He spoke of the glory He had with the Father before the foundation of the world.
John 8:58 Jesus said to them, “Truly, truly, I say to you, before Abraham was born, I am.” (NASB95)
John 17:5 “Now, Father, glorify Me together with Yourself, with the glory which I had with You before the world was.” (NASB95)
In John 16:26-28, He claimed preexistence in explicit and unmistakable terms.
In the very first paragraph of his gospel, the apostle John testifies to the fact that Jesus of Nazareth, the incarnate Word of God, existed from eternity past.
John 1:1 In the beginning was the Word, and the Word was with God, and the Word was God. 2 He was in the beginning with God. 3 All things came into being through Him, and apart from Him nothing came into being that has come into being. 4 In Him was life, and the life was the Light of men. (Author’s translation)
John 1:14 And the Word became flesh, and dwelt among us, and we saw His glory, glory as of the only begotten from the Father, full of grace and truth. (NASB95)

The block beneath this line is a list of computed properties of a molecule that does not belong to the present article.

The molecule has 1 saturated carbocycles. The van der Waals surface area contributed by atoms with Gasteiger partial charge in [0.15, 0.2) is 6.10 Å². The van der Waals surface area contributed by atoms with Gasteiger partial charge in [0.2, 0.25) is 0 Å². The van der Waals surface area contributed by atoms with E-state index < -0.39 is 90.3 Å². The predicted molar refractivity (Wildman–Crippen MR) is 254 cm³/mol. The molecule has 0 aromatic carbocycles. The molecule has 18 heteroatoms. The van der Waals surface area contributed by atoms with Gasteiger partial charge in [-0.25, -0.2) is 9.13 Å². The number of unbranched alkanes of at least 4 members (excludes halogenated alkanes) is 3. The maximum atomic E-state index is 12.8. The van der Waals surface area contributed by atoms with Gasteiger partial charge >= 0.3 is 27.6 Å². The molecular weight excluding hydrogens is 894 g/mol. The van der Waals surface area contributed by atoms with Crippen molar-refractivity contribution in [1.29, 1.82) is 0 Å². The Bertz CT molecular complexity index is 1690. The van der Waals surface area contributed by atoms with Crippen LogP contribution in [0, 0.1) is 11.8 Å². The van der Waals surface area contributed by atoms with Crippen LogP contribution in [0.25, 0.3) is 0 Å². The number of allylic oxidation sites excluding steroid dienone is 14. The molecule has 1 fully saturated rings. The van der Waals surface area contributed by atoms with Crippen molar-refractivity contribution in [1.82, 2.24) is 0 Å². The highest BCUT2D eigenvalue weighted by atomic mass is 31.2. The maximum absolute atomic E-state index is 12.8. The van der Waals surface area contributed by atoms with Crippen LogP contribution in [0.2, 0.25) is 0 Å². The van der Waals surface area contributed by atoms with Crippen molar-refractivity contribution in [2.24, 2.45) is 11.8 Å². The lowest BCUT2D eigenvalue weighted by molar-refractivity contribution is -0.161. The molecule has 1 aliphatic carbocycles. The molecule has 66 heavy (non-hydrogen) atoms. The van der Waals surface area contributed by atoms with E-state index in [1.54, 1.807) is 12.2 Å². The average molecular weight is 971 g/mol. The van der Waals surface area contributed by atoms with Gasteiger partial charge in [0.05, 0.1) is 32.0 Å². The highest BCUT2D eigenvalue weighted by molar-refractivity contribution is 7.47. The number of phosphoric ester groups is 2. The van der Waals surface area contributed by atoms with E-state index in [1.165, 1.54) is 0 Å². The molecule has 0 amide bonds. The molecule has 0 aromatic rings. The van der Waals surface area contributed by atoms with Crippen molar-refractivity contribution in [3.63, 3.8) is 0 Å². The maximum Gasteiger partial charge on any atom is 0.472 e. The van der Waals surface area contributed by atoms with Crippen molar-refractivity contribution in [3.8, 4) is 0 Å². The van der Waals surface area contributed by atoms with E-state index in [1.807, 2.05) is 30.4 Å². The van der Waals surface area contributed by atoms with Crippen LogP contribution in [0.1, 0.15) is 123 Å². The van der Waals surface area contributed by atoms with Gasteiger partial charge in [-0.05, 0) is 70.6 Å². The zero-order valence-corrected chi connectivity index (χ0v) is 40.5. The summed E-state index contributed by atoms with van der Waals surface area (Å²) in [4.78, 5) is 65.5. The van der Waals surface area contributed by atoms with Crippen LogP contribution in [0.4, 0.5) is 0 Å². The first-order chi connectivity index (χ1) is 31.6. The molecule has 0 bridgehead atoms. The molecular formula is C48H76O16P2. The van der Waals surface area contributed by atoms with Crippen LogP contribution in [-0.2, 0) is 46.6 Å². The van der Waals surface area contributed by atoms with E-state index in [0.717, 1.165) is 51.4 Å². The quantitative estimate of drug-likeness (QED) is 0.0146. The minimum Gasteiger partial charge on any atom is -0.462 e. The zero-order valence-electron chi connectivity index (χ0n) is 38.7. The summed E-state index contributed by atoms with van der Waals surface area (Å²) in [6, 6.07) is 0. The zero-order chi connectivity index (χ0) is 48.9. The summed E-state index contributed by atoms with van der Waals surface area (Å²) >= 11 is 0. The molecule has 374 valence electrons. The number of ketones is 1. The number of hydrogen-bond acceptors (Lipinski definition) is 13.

The Lord Jesus Christ is the Creator and Sustainer of the universe (John 1:3, 10; Colossians 1:16-17; Hebrews 1:3, 10).
The apostle Paul teaches in Philippians 2:6 that Jesus Christ existed from eternity past.
There are several titles ascribed to Jesus Christ that signify His deity.
He is called “the Son of God” (Luke 1:35), “the Son of the Most High” (Luke 1:32), “mighty God” (Isaiah 9:6), “eternal Father” (Isaiah 9:6),
“His goings forth are from long ago, from the days of eternity” (Micah 5:2) “Lord” (Rom. 15:30; Ephesians 1:22; Phil. 2:11) and “God” (Titus 2:13).
The Scriptures teach that He is sovereign (Matthew 28:18a; Colossians 2:10b), that He is perfect righteousness (John 8:46a; 2 Corinthians 5:21; Hebrews 7:26; 1 Peter 2:22; 1 John 2:21b) and justice (John 8:16a; 2 Tim. 4:8; Ps. 9:8; Deut. 32:4; Rev. 15:3b).
Furthermore, the attribute of love is ascribed to Him (John 13:34; Rom. 5:8; Ephesians 3:19; 1 John 4:9-10) as well as eternal life (1 Tim. 1:17; 1 John 5:11), omniscience (Luke 11:17; John 2:24-25; 6:64; 21:17), omnipresence (Matthew 18:20; Prov. 15:3), omnipotence (John 1:3, 10; 5:21; 1 Corinthians 1:23-24; Phil. 3:21; Hebrews 1:3; Rev. 1:8), immutability (Mal. 3:6; Hebrews 1:10-12; 13:8) and veracity (John 1:14; 14:6a; 1 John 3:16).